This must have been what that first night was like. Nijinsky passing on last-moment instructions to the dancers, musicians scratching their heads, Igor Stravinsky nervously taking his seat, and impresario Sergei Diaghilev grinning at the society swells in the audience from behind the curtain.
“They won’t know what hit them!”
Indeed, they didn’t. The music, rhythmic, dissonant and evocative, began. The dance — primal, “native,” erupted. Followed by the audience — erupting. Walk-outs, boos, catcalls, angry shouts of “Go back to Russia!” Then the police arrived.
Strip away the titles for the opening credits of Coco Chanel & Igor Stravinsky, take the scene recreated there, and use it in art history classes forevermore — May 29, 1913, the world premiere of The Rite of Spring, the night “modern” began.
That dazzling, world-shaking intro would be hard to top, and this French film, scripted by Chris Greenhalgh and based on his novel, doesn’t live up to that bravura curtain-raiser. But it still manages to be a beautifully detailed if emotionally frosty account of the love affair between the great, groundbreaking fashion designer and the great, groundbreaking composer.
Coco Chanel (Anna Mouglalis) was at that Ballets Russes performance, a budding designer battling her corset one last time before launching her one-woman revolution in women’s fashion. She is taken by the music and wants to meet the composer (Mads Mikkelssn of Casino Royale). There was entirely too much drama for that to happen that night. But seven years later, after a World War, after Chanel’s climb to fame and after Stravinsky’s wife has had three more children, they do meet. She invites the exiled Stravinskys to stay at her home in the country. And eventually, as he composes and she frets through one scent after another until her chemists unveil Chanel No. 5, they have an affair.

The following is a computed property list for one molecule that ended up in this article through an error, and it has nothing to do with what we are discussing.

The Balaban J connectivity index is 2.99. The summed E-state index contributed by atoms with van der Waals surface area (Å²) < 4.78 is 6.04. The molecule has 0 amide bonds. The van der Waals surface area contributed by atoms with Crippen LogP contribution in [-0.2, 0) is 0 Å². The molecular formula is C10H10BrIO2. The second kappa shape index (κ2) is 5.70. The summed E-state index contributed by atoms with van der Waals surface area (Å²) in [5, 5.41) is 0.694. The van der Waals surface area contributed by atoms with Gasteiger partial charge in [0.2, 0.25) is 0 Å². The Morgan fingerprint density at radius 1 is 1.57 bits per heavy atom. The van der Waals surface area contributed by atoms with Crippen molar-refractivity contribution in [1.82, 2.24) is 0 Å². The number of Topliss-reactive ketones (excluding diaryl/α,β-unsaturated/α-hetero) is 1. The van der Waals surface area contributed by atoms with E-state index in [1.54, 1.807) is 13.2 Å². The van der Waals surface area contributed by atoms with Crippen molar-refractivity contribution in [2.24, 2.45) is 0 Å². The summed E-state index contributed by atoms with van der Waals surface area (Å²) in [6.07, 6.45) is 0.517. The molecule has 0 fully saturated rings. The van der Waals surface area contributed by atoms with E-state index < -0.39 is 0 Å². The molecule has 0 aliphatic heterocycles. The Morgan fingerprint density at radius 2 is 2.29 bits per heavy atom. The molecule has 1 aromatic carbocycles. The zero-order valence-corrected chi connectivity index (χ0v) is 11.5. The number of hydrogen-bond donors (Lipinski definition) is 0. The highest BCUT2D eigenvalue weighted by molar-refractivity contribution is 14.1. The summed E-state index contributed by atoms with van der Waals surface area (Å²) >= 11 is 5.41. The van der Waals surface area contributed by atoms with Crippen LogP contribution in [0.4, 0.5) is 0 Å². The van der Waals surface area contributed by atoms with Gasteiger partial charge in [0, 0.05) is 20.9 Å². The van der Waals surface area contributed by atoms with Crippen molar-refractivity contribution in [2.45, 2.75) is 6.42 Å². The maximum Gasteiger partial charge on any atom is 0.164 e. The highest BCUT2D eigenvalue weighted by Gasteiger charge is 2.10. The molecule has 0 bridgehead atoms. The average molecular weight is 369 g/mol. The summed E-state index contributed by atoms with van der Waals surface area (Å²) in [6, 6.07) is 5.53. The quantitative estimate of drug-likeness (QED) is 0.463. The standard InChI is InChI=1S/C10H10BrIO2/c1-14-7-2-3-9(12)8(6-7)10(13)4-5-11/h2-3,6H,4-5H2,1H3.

Dutch director Jan Kounen is deft at showing us the sex, inept at delivering heat. A romantic piano lesson during the film’s long, teasing flirtation is the sole moment of warmth between the lovers. Coco is “independent,” which translates here as a woman who gets who or what she wants, a woman who has lost the great love of her life and isn’t concerned about hurting Stravinsky or his wife (Yelena Morozova,, nicely playing the hidden pain).
Like the recent Audrey Tautou film, Coco Before Chanel , this Coco is driven, brilliant and effortlessly chic. Mouglasis wears the clothes beautifully and suggests Coco’s acquired hauteur. But she and Mikkelsen, who isn’t bad either, give us little of the passion that one likes to imagine this affair produced. He thunders at the keyboard and she sniffs scent after scent, but the cause and effect promised by the film’s straightforward approach to romantic frisson never develops.
Lovely clothes, lovely scenery, a soundtrack interwoven with Stravinsky’s then-daring music and a couple of terrific sequences, both in the first half hour, may be enough for those fascinated by Coco. But two films into her current biography and Chanel remains, like that scent she drove to the perfume center of Grasse to discover — elusive.
Cast: Anna Mouglasis, Mads Mikkelsen
Director: Jan Kounen
Running time: 1 hour, 53 minutes
Industry Rating: R for some strong sexuality and nudity.